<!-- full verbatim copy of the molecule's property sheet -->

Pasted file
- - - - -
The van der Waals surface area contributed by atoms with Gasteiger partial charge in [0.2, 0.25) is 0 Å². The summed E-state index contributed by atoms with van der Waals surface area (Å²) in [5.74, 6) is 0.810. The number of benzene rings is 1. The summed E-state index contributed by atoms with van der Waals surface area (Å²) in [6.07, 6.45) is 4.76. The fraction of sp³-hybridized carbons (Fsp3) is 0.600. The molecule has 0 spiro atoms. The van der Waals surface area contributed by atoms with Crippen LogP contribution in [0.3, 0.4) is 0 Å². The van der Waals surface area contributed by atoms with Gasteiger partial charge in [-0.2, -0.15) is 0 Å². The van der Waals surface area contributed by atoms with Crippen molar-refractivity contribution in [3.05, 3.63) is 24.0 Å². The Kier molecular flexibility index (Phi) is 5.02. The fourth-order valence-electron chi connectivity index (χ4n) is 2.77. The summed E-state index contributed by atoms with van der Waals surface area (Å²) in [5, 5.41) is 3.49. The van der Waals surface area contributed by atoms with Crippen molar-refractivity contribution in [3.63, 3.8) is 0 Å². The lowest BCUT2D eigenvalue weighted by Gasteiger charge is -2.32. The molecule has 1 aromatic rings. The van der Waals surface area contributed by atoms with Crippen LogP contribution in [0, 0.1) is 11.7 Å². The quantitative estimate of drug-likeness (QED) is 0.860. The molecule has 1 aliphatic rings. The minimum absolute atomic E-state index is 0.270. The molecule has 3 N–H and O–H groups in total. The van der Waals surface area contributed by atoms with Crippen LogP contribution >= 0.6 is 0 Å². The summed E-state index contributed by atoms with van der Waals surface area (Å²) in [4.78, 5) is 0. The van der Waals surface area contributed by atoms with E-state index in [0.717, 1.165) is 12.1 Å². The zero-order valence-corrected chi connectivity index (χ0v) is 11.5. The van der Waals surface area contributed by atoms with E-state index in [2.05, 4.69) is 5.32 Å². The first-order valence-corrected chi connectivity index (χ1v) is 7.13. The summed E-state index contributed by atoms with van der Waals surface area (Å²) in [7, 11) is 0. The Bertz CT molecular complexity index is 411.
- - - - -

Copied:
The van der Waals surface area contributed by atoms with Gasteiger partial charge in [0.2, 0.25) is 0 Å². The summed E-state index contributed by atoms with van der Waals surface area (Å²) in [5.74, 6) is 0.810. The number of benzene rings is 1. The summed E-state index contributed by atoms with van der Waals surface area (Å²) in [6.07, 6.45) is 4.76. The fraction of sp³-hybridized carbons (Fsp3) is 0.600. The molecule has 0 spiro atoms. The van der Waals surface area contributed by atoms with Crippen LogP contribution in [0.3, 0.4) is 0 Å². The van der Waals surface area contributed by atoms with Gasteiger partial charge in [-0.2, -0.15) is 0 Å². The van der Waals surface area contributed by atoms with Crippen molar-refractivity contribution in [3.05, 3.63) is 24.0 Å². The Kier molecular flexibility index (Phi) is 5.02. The fourth-order valence-electron chi connectivity index (χ4n) is 2.77. The summed E-state index contributed by atoms with van der Waals surface area (Å²) in [5, 5.41) is 3.49. The van der Waals surface area contributed by atoms with Crippen molar-refractivity contribution in [3.63, 3.8) is 0 Å². The lowest BCUT2D eigenvalue weighted by Gasteiger charge is -2.32. The molecule has 1 aromatic rings. The van der Waals surface area contributed by atoms with Crippen LogP contribution in [0, 0.1) is 11.7 Å². The quantitative estimate of drug-likeness (QED) is 0.860. The molecule has 1 aliphatic rings. The minimum absolute atomic E-state index is 0.270. The molecule has 3 N–H and O–H groups in total. The van der Waals surface area contributed by atoms with Crippen LogP contribution >= 0.6 is 0 Å². The summed E-state index contributed by atoms with van der Waals surface area (Å²) in [4.78, 5) is 0. The van der Waals surface area contributed by atoms with E-state index in [0.717, 1.165) is 12.1 Å². The zero-order valence-corrected chi connectivity index (χ0v) is 11.5. The van der Waals surface area contributed by atoms with E-state index in [2.05, 4.69) is 5.32 Å². The first-order valence-corrected chi connectivity index (χ1v) is 7.13. The summed E-state index contributed by atoms with van der Waals surface area (Å²) in [7, 11) is 0. The Bertz CT molecular complexity index is 411.